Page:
An Ohio man accused of helping his family plan, carry out and cover up the murder of eight members of another family was found guilty of murder Wednesday.
A jury convicted George Wagner IV Wednesday afternoon on multiple counts of aggravated murder and other charges related to conspiracy and attempts to cover up evidence in the 2016 Rhoden family massacre.
Wagner, who was not charged with shooting anyone, testified during the trial that he was unaware of his family’s deadly plans. Earlier in the trial, a judge decided Wagner would not face the death penalty for a conviction as part of a plea deal between the prosecution and two other members of Wagner’s family who agreed to testify truthfully against him.
Prosecutors said Wagner and his family conspired to kill the Rhodens over a custody dispute involving Wagner’s brother, Edward “Jake” Wagner, and one of the victims, Hanna Rhoden, who had a young daughter.
In addition to Hanna Rhoden, 19, the victims were her parents, Christopher Rhoden Sr., 40, and Dana Rhoden, 37; her brothers: Clarence “Frankie” Rhoden, 20, and Christopher Jr., 16; Clarence Rhoden’s fiancee Hannah Gilley, 20; Christopher Rhoden Sr.’s brother, Kenneth Rhoden, 44; and a cousin, Gary Rhoden, 38.
Both the Wagner siblings and their parents, Angela Wagner and George “Billy” Wagner III, were charged with the murders. George “Billy” Wagner III has pleaded not guilty.
Angela Wagner pleaded guilty to helping plan the murders in exchange for a 30-year sentence. Jake Wagner confessed last year to shooting five of the Rhoden family’s victims and has been spared the death penalty as a result of his guilty plea.
“These murders should never have happened,” special prosecutor Ángela Canepa said during closing arguments. “We are here because eight innocent victims were massacred, most in their sleep, all of them unarmed.”
Canepa said that Wagner should be found guilty, even if he himself did not kill any of the Rhodens.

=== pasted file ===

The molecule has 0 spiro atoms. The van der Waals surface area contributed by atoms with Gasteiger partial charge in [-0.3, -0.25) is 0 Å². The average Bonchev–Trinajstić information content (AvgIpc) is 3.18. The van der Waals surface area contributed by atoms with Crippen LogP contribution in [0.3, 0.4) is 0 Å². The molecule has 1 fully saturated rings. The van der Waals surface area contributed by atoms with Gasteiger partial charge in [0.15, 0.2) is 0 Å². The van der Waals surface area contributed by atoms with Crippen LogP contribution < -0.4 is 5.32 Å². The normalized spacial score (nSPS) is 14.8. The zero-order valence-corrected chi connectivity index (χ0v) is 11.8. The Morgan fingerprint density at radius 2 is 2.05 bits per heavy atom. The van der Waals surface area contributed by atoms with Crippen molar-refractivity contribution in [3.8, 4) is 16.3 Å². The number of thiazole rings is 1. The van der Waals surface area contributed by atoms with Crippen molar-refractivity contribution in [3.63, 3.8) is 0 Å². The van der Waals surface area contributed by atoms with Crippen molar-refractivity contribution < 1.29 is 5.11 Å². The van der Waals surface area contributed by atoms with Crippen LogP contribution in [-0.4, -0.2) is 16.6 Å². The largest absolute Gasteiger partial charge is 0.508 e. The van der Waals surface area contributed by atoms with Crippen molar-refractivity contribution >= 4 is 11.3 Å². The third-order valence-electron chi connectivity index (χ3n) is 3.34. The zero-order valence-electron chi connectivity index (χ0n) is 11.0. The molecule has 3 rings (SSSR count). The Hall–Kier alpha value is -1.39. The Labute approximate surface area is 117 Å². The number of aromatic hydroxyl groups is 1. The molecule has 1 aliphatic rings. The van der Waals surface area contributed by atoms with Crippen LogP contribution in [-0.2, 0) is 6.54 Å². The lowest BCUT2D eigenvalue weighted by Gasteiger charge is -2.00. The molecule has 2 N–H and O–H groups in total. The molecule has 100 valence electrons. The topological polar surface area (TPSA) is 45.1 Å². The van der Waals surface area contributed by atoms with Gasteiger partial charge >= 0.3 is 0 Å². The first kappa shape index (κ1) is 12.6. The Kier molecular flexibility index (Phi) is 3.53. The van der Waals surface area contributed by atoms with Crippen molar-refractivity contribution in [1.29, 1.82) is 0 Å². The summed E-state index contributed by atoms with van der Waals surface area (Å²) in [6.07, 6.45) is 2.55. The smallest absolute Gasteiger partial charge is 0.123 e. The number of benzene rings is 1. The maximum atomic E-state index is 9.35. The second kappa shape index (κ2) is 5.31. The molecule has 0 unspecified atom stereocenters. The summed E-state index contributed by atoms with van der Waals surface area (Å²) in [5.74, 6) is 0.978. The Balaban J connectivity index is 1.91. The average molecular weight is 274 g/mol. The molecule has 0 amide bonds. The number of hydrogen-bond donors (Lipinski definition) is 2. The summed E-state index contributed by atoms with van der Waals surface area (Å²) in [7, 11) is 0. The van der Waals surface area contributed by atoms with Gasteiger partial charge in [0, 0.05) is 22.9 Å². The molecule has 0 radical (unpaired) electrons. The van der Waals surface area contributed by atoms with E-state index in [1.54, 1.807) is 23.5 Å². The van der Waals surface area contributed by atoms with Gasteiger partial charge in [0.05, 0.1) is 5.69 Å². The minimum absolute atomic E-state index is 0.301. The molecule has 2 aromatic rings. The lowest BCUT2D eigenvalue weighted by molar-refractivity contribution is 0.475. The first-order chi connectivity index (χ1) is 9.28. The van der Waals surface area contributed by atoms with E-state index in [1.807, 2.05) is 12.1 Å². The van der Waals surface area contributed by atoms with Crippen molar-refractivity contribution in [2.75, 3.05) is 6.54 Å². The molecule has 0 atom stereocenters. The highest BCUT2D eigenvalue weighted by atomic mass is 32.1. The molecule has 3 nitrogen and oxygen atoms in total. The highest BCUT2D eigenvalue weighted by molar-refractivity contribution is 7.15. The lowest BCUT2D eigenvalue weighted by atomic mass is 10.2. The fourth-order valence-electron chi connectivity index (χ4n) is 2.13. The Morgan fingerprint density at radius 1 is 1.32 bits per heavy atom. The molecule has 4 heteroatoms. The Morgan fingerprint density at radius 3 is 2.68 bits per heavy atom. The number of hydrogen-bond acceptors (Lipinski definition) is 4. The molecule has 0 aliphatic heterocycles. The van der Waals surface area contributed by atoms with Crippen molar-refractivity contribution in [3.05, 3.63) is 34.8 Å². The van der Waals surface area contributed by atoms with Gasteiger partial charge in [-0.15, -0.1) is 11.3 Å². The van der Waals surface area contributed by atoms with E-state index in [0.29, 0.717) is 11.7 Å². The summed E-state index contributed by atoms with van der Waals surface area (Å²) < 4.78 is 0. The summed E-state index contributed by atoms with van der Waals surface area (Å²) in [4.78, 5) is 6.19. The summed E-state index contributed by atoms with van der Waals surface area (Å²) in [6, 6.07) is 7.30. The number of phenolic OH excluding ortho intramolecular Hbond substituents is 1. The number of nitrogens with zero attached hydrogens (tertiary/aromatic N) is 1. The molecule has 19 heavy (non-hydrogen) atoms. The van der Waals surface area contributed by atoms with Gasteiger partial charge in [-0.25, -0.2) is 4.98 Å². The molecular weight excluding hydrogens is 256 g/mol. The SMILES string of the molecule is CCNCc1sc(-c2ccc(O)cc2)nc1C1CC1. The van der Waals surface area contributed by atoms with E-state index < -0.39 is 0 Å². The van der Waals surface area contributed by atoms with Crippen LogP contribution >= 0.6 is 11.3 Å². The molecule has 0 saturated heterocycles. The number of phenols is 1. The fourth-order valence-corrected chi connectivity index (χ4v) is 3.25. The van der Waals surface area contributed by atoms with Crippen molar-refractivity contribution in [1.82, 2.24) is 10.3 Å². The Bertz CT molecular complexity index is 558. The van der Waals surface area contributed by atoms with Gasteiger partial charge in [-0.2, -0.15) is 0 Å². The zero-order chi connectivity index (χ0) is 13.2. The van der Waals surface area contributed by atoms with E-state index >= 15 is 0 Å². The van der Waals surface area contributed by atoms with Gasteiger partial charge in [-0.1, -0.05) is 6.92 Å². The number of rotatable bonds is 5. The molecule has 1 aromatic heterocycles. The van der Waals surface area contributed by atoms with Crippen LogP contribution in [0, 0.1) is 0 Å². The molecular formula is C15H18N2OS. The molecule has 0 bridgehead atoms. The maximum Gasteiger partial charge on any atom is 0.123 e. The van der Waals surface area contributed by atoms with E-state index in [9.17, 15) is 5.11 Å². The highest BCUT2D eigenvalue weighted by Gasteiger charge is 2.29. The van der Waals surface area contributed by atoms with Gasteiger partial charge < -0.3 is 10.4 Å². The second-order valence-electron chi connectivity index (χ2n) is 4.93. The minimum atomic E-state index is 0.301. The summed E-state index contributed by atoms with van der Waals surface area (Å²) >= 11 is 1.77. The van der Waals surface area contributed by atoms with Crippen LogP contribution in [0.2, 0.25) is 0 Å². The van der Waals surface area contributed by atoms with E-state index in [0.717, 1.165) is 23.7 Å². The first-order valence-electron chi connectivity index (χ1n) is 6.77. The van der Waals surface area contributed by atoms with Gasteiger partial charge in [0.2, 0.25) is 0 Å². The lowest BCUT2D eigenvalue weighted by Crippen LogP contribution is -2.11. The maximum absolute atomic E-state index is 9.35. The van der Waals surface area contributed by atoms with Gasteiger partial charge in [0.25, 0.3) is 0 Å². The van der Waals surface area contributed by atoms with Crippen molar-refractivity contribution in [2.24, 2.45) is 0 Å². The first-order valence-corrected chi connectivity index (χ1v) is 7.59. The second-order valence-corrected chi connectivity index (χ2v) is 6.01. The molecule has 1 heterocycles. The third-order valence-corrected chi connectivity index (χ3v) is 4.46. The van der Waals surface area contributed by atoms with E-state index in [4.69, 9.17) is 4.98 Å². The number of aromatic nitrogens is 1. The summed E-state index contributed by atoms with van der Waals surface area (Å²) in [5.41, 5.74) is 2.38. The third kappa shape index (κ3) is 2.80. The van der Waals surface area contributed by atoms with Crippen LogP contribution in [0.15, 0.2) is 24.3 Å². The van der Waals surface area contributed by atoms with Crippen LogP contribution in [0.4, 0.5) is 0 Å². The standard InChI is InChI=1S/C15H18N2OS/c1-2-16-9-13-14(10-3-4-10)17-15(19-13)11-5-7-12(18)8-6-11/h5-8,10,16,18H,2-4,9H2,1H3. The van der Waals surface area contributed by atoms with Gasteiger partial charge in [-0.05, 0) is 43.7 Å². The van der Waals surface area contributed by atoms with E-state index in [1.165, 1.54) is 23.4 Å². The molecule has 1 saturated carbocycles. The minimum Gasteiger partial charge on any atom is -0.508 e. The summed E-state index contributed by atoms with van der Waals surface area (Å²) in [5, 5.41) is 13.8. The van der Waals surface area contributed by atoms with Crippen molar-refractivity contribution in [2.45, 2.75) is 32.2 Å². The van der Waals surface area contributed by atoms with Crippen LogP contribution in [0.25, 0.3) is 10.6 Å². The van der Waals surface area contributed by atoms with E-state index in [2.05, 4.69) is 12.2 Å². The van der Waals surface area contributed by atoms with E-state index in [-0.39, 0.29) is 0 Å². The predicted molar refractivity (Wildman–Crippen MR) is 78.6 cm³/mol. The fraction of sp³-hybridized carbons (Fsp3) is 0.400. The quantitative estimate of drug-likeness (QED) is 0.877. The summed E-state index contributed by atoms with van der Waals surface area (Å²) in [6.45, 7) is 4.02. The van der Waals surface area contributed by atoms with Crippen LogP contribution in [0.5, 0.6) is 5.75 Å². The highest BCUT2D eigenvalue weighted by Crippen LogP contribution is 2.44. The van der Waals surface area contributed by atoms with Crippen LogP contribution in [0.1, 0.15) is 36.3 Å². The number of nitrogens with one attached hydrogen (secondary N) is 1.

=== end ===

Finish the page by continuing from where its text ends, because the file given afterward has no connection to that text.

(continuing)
“He doesn’t have to be the person who really pulled the trigger,” he said.
“You were complicit, because you knew what was going to happen, you knew what they were going to do, and you aided and abetted them,” he said of Wagner.
During closing arguments, Wagner’s defense attorney told the jury that Wagner had no reason to participate in the murder of Hanna Rhoden and her family. Instead, he said, the blame fell on Wagner’s brother, Jake, and his mother, Angela.
“Jake and Angela have destroyed this man’s life,” John Parker said of his client.
“Why would he agree to kill Hanna and her family? You heard him testify, Hanna was like a little sister to him,” he said.
“He wouldn’t kill anyone. He didn’t kill anybody, and he didn’t follow through because he doesn’t make sense,” Parker said.
Earlier in the trial, George Wagner IV testified that he did not know that his family planned to kill the Rhodens. Although he detailed his family’s history of crimes, including burning his property to get insurance money, he said he would have tried to stop the murder plot if he had known.
“I never would have believed that my family would be capable of doing something of this magnitude,” he testified. “Theft is one thing. Murder is a completely different thing.”
Wagner said that if he had known about the plan, “one way or another, I never would have let it happen.”
Both Jake Wagner and Angela Wagner testified against George Wagner IV at the trial as part of the plea agreements.
Jake Wagner testified that he was increasingly concerned that his son with Hanna Rhoden might be abused and ultimately decided that he “had no choice but to kill Hanna.” according to Cincinnati’s WLWT, an NBC affiliate.
Jake Wagner chose to limit his testimony to the courtroom and not broadcast it on audio or video, which the judge allowed.
He also testified that George Wagner IV helped execute the plot and was supposed to kill Chris Rhoden Sr., the first member of the Rhoden family to be killed that night in April 2016, according to the station.
Jake Wagner said that his brother froze and did not fire, leading Jake to kill the man himself, according to WLWT.
Angela Wagner also testified in court against her son, saying that he himself was willing to confess to the murders, but she was against it. according to NBC affiliate WCMH of Columbus, Ohio.
The prosecution asked Angela Wagner if she regretted her actions, according to the station. She said that she was and became visibly emotional, WCMH reported.
“Because they are my children,” he said. “I should have protected them from that situation.”